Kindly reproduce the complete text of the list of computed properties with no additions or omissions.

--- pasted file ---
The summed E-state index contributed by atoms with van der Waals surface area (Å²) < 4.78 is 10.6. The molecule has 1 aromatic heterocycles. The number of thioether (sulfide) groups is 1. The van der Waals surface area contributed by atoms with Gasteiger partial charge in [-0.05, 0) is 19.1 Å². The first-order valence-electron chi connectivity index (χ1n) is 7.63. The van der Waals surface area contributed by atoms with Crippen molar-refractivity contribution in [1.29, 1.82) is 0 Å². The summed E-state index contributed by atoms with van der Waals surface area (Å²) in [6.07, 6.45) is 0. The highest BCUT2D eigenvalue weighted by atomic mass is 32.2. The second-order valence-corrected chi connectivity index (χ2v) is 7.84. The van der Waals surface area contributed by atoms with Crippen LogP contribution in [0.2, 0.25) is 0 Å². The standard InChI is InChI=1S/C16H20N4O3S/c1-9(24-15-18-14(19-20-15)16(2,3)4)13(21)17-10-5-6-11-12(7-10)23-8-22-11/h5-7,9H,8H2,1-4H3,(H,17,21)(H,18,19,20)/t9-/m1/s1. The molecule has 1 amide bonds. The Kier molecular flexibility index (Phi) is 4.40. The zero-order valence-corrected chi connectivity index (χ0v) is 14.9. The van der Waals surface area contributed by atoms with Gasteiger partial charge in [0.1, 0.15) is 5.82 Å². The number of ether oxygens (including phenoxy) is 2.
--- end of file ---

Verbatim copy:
The summed E-state index contributed by atoms with van der Waals surface area (Å²) < 4.78 is 10.6. The molecule has 1 aromatic heterocycles. The number of thioether (sulfide) groups is 1. The van der Waals surface area contributed by atoms with Gasteiger partial charge in [-0.05, 0) is 19.1 Å². The first-order valence-electron chi connectivity index (χ1n) is 7.63. The van der Waals surface area contributed by atoms with Crippen molar-refractivity contribution in [1.29, 1.82) is 0 Å². The summed E-state index contributed by atoms with van der Waals surface area (Å²) in [6.07, 6.45) is 0. The highest BCUT2D eigenvalue weighted by atomic mass is 32.2. The second-order valence-corrected chi connectivity index (χ2v) is 7.84. The van der Waals surface area contributed by atoms with Crippen LogP contribution in [0.2, 0.25) is 0 Å². The standard InChI is InChI=1S/C16H20N4O3S/c1-9(24-15-18-14(19-20-15)16(2,3)4)13(21)17-10-5-6-11-12(7-10)23-8-22-11/h5-7,9H,8H2,1-4H3,(H,17,21)(H,18,19,20)/t9-/m1/s1. The molecule has 1 amide bonds. The Kier molecular flexibility index (Phi) is 4.40. The zero-order valence-corrected chi connectivity index (χ0v) is 14.9. The van der Waals surface area contributed by atoms with Gasteiger partial charge in [0.1, 0.15) is 5.82 Å². The number of ether oxygens (including phenoxy) is 2.